According to figures shared by Logrand, the Kansas City Chiefs (2020 champions) was Mexico’s preferred team, with 9.33% of the total bets, followed by New England Patriots (8.82%), Green Bay Packers (8.33%), Seattle Seahawks (8.15%) and the Dallas Cowboys (7.93%).

Mexico, between football and the NFL

Football is by far the preferred sport in Mexico. It’s so popular that Liga MX is currently the most popular and most watched by Latinos (and mostly Mexicans) in the US. So are there any benefits for local bookmakers to promote the NFL in a country that loves football?

The Online COO assures that the wide sports offering is “definitely favorable for our industry, since our potential market is diversified in parallel.”

“That’s why at Strendus we have odds for 20 disciplines, in addition to esports events, a new market that is getting more and more followers each day,” he said.

“Let’s remember that Mexico is the NFL’s number one market abroad, having the largest number of fans in this league outside the US. In recognition of the importance of this market, the country has hosted 11 NFL games, of which four have been regular season games,” he commented.

“American football is the most popular sport for punters after football in Latin America. Every year it gets more followers, which benefits the industry and forces competitors to have a greater offering to continue in the market.”

Could marketing and advertising suffer limitations?

Colombia is undoubtedly the leading country in terms of gambling and online gaming. Mexico, however, is considered by many as the second biggest in Latin America, at least until Brazil launches its own sports betting market and tops the list.

Many of the benefits that Latin America currently enjoys thanks to the gambling industry are due to the progressive Colombian regulations, but it’s important to highlight the fact that these were based on the Spanish market, which years ago was considered as an emergent leader in Europe.

Currently, the gambling industry in Spain is facing a great challenge because of the recently approved Royal Decree that regulates advertising and bans sponsorships between sports books and football teams.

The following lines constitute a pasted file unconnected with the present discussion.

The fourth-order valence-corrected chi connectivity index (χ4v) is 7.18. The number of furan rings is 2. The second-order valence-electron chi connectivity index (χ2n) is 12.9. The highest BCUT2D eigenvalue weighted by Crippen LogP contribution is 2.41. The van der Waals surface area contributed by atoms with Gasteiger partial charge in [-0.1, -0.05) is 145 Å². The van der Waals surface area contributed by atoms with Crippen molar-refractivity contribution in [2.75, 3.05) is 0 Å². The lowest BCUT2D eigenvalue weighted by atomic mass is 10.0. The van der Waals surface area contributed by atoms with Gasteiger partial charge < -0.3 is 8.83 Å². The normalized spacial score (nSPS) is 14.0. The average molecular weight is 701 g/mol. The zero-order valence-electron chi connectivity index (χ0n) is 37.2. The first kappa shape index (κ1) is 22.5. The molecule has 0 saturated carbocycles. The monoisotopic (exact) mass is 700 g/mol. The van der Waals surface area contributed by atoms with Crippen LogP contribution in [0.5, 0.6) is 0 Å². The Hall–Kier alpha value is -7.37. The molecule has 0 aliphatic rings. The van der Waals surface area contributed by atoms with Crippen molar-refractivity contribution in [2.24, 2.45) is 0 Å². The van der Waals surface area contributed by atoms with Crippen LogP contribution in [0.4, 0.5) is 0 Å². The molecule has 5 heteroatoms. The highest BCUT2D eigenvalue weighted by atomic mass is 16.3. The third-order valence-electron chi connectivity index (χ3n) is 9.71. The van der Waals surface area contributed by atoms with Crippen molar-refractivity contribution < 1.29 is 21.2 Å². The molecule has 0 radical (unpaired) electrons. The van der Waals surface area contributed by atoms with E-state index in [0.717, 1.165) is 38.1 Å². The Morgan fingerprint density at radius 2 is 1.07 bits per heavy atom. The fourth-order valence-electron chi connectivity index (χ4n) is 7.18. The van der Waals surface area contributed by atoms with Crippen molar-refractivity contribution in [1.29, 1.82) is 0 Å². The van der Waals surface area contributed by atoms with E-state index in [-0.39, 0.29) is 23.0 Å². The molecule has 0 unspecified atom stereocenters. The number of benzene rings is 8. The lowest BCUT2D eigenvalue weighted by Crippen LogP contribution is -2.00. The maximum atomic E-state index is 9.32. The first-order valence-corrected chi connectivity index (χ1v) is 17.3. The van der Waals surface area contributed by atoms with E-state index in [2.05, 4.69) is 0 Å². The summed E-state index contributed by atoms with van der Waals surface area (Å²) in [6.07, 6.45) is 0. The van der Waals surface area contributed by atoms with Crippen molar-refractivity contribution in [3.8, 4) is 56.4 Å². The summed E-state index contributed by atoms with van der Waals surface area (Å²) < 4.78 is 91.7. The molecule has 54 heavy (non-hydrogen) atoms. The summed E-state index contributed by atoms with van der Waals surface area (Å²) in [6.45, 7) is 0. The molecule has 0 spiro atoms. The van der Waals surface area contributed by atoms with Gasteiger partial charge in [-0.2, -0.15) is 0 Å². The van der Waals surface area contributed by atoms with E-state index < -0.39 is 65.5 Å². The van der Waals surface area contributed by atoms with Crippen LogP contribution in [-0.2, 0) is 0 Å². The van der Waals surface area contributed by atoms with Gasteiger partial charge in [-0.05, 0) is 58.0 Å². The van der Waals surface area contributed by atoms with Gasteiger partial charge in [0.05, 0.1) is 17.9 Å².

As Latin America follows the example of European markets, especially Spain, there are concerns that companies could face a similar challenge in terms of limitations and bans.

“So far, nothing has happened that prevents sponsorships between sports leagues and bookmakers in Mexico, although there have always been some limitations,” Castillo clarified.

However, he said that concerns could potentially arise, mainly for teams. “For example, this situation has hurt Spanish teams economically because they get significant revenue from their sponsorships,” he said.

Javier Tebas, president of LaLiga, had stated that a blackout of betting sponsorships would cost La Liga clubs around €90m in revenues. Operators would also lose brand exposure, as LaLiga is one of the most followed leagues in the world.

“For operators, the most affected part would be the customer acquisition cost, since sponsorships can achieve a direct connection with the end-user who is seeking excitement by experiencing their favorite sports. It also gives us the chance to support local leagues,” he added.

“In our case, we currently sponsor the National Professional Basketball League (LNBP) of Mexico. This strategic deal allows us to create added value for sports lovers, especially basketball, by giving them entertainment tools and a new experience when they’re enjoying the games. Through these actions, we reaffirm our commitment to promote a sports culture in the country.”